Kelsey Gives a Year in Review

Republican State Senator Brian Kelsey explains the accomplishments of the Tennessee Legislature:

He explains further:

Tennessee placed the final nail in the coffin of ObamaCare Medicaid expansion when Gov. Haslam signed my Stop ObamaCare Act this month. It took two years to pass the bill, but your tax dollars are now safe.

Without this law, it would have cost Tennessee taxpayers a minimum of $200 million a year to expand Medicaid, and that’s assuming no more broken promises. First, President Obama claimed that if you liked your doctor and your insurance plan, you could keep them. Promise broken. Next, we were told that expanding Medicaid under Obamacare would save money because of fewer emergency room visits. In Oregon, however, those who received ObamaCare Medicaid expansion actually increased their emergency room visits 40%. Promise broken. Now Congress is promising to pay 90% of the bill to expand Medicaid under ObamaCare. As one Congressman told me in December, “If you think [the rate] is going to stay at 90%, you’re kidding yourself.” In 1981 Congress broke its promised Medicaid matching rate to balance its budget, and Congress will have to do it again. This law ensures that Tennessee taxpayers won’t get left footing the bill. It also helps pay down the $17 trillion national debt. Contrary to liberal media reports, funds not spent in Tennessee under ObamaCare are not sent to other states. They simply are not spent.

Others in the liberal media have argued that this law still allows Tennessee to participate in ObamaCare Medicaid expansion in the future, so long as the General Assembly approves it. That is the case with all laws. The General Assembly can always change its mind and undo a law in the future. Prior to the passage of this law, a future governor simply could have requested ObamaCare Medicaid expansion in a Medicaid waiver request directly to the federal government. That is no longer the case. We now have a law on the books that is clear: “The Governor shall not make any decision or obligate the State of Tennessee in any way with regard to the expansion of … Medicaid [under Obamacare].”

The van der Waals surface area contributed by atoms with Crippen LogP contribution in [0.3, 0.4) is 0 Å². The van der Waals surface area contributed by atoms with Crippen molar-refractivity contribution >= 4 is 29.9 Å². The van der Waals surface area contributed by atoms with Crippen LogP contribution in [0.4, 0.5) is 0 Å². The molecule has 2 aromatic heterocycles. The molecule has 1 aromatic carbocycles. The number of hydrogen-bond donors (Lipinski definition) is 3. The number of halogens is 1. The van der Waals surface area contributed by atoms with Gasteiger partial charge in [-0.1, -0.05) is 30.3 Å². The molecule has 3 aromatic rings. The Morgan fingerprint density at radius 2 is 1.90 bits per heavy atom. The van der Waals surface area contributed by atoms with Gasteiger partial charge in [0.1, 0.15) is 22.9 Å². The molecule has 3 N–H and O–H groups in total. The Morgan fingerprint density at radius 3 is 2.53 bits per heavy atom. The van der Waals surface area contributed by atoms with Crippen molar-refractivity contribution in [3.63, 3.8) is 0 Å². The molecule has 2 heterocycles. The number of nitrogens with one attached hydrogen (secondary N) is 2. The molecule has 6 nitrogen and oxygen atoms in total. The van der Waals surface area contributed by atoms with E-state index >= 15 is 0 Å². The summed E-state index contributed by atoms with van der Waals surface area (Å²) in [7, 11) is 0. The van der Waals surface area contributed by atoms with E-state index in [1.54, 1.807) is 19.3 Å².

Federal Balanced Budget Amendment:

This year, Tennessee became the 22nd and Michigan the 23rd of 34 states necessary to call for a federal balanced budget. My Senate Joint Resolution 493 passed the Senate 28-0 in March, and a similar resolution by Rep. Powers was signed by the governor this month! SJR 493 calls for a convention of the states to propose an amendment to the U.S. Constitution requiring a federal balanced budget each year, absent a Congressional declaration of war or an economic recession. The Founding Fathers gave states the ability to call for an Article V convention to reign in the federal government. Now is the time to use it.

Annexation:

Tennessee became the 48th state to end forced annexation, thanks to a bill I was the first to co-sponsor that was signed into law this month. The new law requires a majority vote from the people prior to annexation. Cities now will have to prove to residents that they will provide sufficient services and increased property values for those they hope to annex.

Schools:

On the positive side, Tennessee finally passed the state charter authorizer law by Sen. Gresham that I co-sponsored. It will allow the state board of education to grant quality charter schools the opportunity to operate even if the local school board disagrees. No longer is the fox guarding the henhouse. In fact, there will now be an incentive for local boards to grant quality charters because if they do not, the scores of those students will not be calculated in their performances.